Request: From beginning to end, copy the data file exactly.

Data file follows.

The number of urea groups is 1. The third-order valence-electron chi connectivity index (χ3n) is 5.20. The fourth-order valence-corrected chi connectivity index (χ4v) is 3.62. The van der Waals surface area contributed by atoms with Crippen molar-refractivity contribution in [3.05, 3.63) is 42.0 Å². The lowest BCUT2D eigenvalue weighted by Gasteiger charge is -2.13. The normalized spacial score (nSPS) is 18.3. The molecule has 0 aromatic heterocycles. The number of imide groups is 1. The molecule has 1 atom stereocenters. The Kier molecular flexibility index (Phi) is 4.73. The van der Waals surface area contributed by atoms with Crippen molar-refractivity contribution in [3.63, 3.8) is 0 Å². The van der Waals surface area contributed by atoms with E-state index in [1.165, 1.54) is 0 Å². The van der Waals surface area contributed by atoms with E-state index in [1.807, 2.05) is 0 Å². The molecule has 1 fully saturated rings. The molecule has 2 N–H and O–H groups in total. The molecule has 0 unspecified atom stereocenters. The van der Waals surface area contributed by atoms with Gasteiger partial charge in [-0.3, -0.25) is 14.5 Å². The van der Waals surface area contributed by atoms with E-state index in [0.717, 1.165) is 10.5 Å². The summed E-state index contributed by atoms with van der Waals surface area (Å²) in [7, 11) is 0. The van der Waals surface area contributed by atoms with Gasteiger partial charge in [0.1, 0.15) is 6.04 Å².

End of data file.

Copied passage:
The number of urea groups is 1. The third-order valence-electron chi connectivity index (χ3n) is 5.20. The fourth-order valence-corrected chi connectivity index (χ4v) is 3.62. The van der Waals surface area contributed by atoms with Crippen molar-refractivity contribution in [3.05, 3.63) is 42.0 Å². The lowest BCUT2D eigenvalue weighted by Gasteiger charge is -2.13. The normalized spacial score (nSPS) is 18.3. The molecule has 0 aromatic heterocycles. The number of imide groups is 1. The molecule has 1 atom stereocenters. The Kier molecular flexibility index (Phi) is 4.73. The van der Waals surface area contributed by atoms with Crippen molar-refractivity contribution in [3.63, 3.8) is 0 Å². The van der Waals surface area contributed by atoms with E-state index in [1.165, 1.54) is 0 Å². The van der Waals surface area contributed by atoms with E-state index in [1.807, 2.05) is 0 Å². The molecule has 1 fully saturated rings. The molecule has 2 N–H and O–H groups in total. The molecule has 0 unspecified atom stereocenters. The van der Waals surface area contributed by atoms with Gasteiger partial charge in [-0.3, -0.25) is 14.5 Å². The van der Waals surface area contributed by atoms with E-state index in [0.717, 1.165) is 10.5 Å². The summed E-state index contributed by atoms with van der Waals surface area (Å²) in [7, 11) is 0. The van der Waals surface area contributed by atoms with Gasteiger partial charge in [0.1, 0.15) is 6.04 Å².